For eventually, neither Himebaugh nor Norton can accept the void, the absence, the zero significance, the irrelevance of their own conditions and of the world around them. Nothing happens by chance and the accident, any accident, has to attest to and emanate from a center of significance they will have to locate—and [i]f there is a center, of course, it is Giovanni Bruno, the One to Come. (230) A whole interpretive system, a ruthless signifying regime is then rigged and endowed with a prophetic dimension; absence becomes substance in the process and Bruno's words, initially hollow—Miller wondered at the message, so-called, with which Bruno had so dramatically torched the meeting. The tomb is its message. Meaningless, yet loaded. (209)—end up "loaded," impregnated with meaning, thus requiring the intervention of seers or interpretive priests who thereby see their own function and existence justified not so much by the words they have to interpret, as, viciously, by the meaning or interpretation they project upon them; their role now is to preserve the regime, or look after and uphold the "temple" (Bruno's room) out of which they lose their significance, they cease to exist; they, in other words, have to feed the symptoms of their interpretosis—their interpretation is carried to infinity and never encounters anything to interpret that is not already itself an interpretation. The signified constantly reimparts signifier, recharges it or produces more of it, and the ultimate signified is therefore the signifier itself, in its redundancy or "excess." The "plus one" now makes perfect sense in the regime it fostered, a regime that, devoid of final, logical, and temporal end, literally turns in the void, forever putting off its "ultimate signified": the initial word scribbled by dying Ely Collins in the mine, itself based on Biblical reminiscences, thus spawns Bruno's spare, almost inaudible words, Eleanor Norton's interpretations of them, their confirmation through Ralph Himebaugh's calculations and Mabel Hall's divinations, a special issue of the West Condon Chronicle prepared on the sly by Justin Miller which, inadvertently, sustains and feeds the Brunists' signifying apparatus at its very source, the whole thing eventually turning into the novel itself, itself feeding your own commentary of it all, before, feeding back on itself, the process starts all over again in The Brunist Day of Wrath, the forthcoming sequel to The Origin of the Brunists, already announced in stories like "White-Bread Jesus" and "Red-Hot Ruby," premises of a catastrophe still to come back . . . Endlessly; in the end.
Not only has the "signifier" become facialized in the process, it has gained a body of its own, has embodied itself into Giovanni Bruno—Giovanni Bruno's body had been invaded by a higher being! Contact had been established! (132)—who appears as the Signifier personified, or the flesh made Word again, thus underscoring the signifying regime's, the Brunists', and hence the world's, profound antics . . . You might wonder, like others before you, why the idea of the Messiah seems so appealing; why can we not bear, why do we not desire, that which is without end? Perhaps the messianic hope—which, true, is dread as well—is inevitable when history appears only as an arbitrary hubbub, a process deprived of meaning or direction; which undoubtedly strikes one all the stronger, appears all the clearer, with the threat of total annihilation—the explosion of a bomb, of a mine. Then the paradigm of the Apocalypse, of the revealed end of times, appears as a redemptive, comforting myth that sustains the prospect and the belief that nothing will have been for nothing, the possibility of viewing life and history as a unified whole, of postulating totality and completion, coherence, the better to find and understand one's place within such history, see it, after thus having rationalized time, in all its relevance and meaningfulness. For you cannot, of course, be denied an end—can you?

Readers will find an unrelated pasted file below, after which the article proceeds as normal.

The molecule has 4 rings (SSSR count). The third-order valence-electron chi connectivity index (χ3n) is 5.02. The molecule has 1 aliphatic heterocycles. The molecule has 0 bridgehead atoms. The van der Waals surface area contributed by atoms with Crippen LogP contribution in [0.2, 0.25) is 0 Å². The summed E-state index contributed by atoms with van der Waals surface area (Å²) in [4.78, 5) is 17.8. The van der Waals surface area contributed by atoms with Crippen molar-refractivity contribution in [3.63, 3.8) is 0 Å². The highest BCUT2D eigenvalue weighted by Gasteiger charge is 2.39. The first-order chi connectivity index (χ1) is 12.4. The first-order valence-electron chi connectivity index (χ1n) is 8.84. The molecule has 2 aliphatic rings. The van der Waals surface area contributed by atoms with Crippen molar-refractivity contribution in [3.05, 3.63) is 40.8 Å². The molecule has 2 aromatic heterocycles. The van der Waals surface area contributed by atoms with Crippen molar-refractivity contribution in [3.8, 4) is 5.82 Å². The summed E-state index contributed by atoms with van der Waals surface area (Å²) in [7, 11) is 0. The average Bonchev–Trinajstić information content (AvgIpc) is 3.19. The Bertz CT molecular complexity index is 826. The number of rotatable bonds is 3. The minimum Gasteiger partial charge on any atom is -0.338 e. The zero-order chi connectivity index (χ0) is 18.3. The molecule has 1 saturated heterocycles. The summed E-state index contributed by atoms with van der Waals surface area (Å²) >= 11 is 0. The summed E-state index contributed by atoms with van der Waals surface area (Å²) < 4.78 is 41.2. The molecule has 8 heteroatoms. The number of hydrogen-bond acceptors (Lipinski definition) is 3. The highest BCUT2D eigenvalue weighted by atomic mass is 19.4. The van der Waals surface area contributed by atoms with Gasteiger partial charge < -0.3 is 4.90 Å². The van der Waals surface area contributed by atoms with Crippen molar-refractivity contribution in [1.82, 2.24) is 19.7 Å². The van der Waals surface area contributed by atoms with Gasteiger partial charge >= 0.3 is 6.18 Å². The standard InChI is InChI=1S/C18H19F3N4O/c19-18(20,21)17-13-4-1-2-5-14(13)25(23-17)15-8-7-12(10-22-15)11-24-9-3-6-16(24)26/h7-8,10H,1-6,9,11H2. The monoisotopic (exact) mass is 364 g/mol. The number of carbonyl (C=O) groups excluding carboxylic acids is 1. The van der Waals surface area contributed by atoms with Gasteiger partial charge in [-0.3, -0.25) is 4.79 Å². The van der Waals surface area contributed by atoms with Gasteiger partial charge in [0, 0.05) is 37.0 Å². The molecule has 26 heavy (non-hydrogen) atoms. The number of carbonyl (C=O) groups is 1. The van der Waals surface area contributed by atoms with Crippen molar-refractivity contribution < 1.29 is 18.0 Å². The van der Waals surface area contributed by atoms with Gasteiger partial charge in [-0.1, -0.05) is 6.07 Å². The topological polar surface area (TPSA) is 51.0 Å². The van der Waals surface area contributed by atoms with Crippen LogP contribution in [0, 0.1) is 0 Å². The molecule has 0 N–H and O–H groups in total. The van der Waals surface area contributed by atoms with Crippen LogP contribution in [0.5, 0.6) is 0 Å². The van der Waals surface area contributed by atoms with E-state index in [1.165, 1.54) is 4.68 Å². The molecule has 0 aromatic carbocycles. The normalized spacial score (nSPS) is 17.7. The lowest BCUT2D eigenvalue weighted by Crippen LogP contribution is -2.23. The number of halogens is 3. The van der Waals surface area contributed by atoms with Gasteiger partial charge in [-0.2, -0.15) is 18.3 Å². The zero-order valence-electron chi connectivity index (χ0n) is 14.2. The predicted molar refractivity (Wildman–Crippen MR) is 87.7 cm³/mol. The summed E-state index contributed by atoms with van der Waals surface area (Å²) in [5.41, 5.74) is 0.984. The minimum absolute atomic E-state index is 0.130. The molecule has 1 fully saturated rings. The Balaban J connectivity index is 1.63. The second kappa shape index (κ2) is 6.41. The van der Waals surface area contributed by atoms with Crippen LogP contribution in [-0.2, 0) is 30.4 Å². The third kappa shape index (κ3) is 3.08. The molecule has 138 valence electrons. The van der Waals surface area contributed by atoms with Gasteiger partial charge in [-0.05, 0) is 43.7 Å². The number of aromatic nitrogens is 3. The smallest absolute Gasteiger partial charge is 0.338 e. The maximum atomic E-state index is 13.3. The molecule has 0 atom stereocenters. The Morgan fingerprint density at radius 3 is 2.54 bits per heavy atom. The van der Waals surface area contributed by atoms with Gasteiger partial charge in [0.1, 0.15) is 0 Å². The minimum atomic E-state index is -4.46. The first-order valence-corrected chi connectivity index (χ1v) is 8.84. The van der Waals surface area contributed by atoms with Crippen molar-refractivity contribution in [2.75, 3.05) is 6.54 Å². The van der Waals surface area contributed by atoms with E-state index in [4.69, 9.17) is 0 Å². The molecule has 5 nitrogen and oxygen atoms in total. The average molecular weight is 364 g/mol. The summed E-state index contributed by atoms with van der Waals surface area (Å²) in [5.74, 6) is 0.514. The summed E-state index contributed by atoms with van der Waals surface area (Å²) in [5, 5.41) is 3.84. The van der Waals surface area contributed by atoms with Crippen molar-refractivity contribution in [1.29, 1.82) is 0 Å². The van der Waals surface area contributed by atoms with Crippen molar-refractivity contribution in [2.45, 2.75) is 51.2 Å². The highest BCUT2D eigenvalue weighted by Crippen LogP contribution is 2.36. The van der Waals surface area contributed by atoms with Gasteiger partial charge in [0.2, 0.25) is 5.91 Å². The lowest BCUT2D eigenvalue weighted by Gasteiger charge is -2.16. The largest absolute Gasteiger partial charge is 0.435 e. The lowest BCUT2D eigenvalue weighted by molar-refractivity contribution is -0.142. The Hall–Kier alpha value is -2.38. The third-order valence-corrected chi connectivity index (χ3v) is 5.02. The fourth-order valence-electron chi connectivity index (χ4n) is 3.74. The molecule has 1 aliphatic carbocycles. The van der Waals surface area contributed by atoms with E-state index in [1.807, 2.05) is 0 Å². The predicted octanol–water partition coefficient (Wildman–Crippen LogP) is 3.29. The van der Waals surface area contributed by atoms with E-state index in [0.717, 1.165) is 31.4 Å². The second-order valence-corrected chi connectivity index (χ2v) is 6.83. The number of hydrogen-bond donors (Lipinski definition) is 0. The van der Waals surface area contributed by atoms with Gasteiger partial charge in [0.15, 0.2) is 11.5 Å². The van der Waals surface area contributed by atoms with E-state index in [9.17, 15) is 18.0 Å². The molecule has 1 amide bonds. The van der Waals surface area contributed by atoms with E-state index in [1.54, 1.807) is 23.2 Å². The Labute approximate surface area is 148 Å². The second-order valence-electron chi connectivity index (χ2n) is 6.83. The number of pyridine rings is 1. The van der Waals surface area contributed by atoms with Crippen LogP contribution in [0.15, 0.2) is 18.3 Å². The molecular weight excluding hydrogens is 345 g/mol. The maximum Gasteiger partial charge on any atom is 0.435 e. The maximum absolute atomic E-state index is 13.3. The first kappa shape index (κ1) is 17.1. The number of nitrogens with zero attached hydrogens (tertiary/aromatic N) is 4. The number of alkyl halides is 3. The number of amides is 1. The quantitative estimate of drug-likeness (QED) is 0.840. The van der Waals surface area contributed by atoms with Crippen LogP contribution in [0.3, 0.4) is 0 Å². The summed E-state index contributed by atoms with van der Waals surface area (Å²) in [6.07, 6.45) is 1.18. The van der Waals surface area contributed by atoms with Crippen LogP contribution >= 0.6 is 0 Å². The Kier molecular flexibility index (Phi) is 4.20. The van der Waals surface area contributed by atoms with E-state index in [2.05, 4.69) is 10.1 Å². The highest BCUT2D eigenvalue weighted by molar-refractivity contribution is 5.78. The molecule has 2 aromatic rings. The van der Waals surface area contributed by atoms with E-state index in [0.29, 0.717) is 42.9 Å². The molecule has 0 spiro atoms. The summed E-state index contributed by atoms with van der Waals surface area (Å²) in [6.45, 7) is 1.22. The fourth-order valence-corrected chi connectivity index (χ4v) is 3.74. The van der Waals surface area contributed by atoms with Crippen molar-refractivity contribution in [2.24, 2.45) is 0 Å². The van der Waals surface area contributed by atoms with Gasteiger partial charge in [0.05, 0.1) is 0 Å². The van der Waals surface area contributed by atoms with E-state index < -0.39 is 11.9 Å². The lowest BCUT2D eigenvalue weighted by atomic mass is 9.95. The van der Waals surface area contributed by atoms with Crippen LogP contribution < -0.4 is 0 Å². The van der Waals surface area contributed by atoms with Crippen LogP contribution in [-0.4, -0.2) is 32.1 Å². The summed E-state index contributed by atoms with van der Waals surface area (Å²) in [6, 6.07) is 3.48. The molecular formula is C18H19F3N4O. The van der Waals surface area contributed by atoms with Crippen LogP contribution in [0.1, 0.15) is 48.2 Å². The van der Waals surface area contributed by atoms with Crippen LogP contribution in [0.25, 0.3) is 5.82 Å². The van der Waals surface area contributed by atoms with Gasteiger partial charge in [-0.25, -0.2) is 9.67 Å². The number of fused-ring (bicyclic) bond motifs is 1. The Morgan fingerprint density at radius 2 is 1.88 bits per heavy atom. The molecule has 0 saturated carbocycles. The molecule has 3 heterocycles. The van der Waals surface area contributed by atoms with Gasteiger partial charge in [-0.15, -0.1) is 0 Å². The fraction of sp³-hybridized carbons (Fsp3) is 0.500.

And what is all of this if not, above all, a literary paradigm? For is it not the great charm of books that they have to have an ending? Beyond its parodic play with religious and metaphysical concerns, it is a purely literary question that The Origin of the Brunists raises and anticipates: that of (its) reading. The end of the world awaited by the Brunists, their eagerness to have their expectations fulfilled, can thus be read as a parodic mise-en-abyme of the way you read the text, any text, in the hope of having your own expectations fulfilled, of seeing the text reach a satisfactory resolution, of being granted privy access to its meaning, without which your reading, forever frustrated, will have been in vain; reading for nothing—can you stand this? And so, as always throughout Coover's fiction, The Origin of the Brunists, perhaps not—in the end—as conventional a novel as it seems, provides you with a distorted image of your own reading self, portraying you in all your eagerness to understand and get it right. The Brunists—who, by the end of the novel, comprise Abner Baxter's fundamentalist followers, siding with Eleanor Norton's sibylline mysticism and Ralph Himebaugh's numerological calculations: interpretation arrests at nothing—embody your stance and it does not matter that the predicted end keeps being protracted, that their reckonings are irremediably flawed, their expectations constantly thwarted; on the contrary, their mistakes spur them on: if [Himebaugh] did not yet embrace the whole truth of the universe, it was only because he still lacked all the data, lacked some vital but surely existent connection—in short,had not yet perfected his system. (261) Interpretation feeds on mistakes which, paradoxically, confirm the hermeneutic system and forever revive the prophecy of the meaning to come.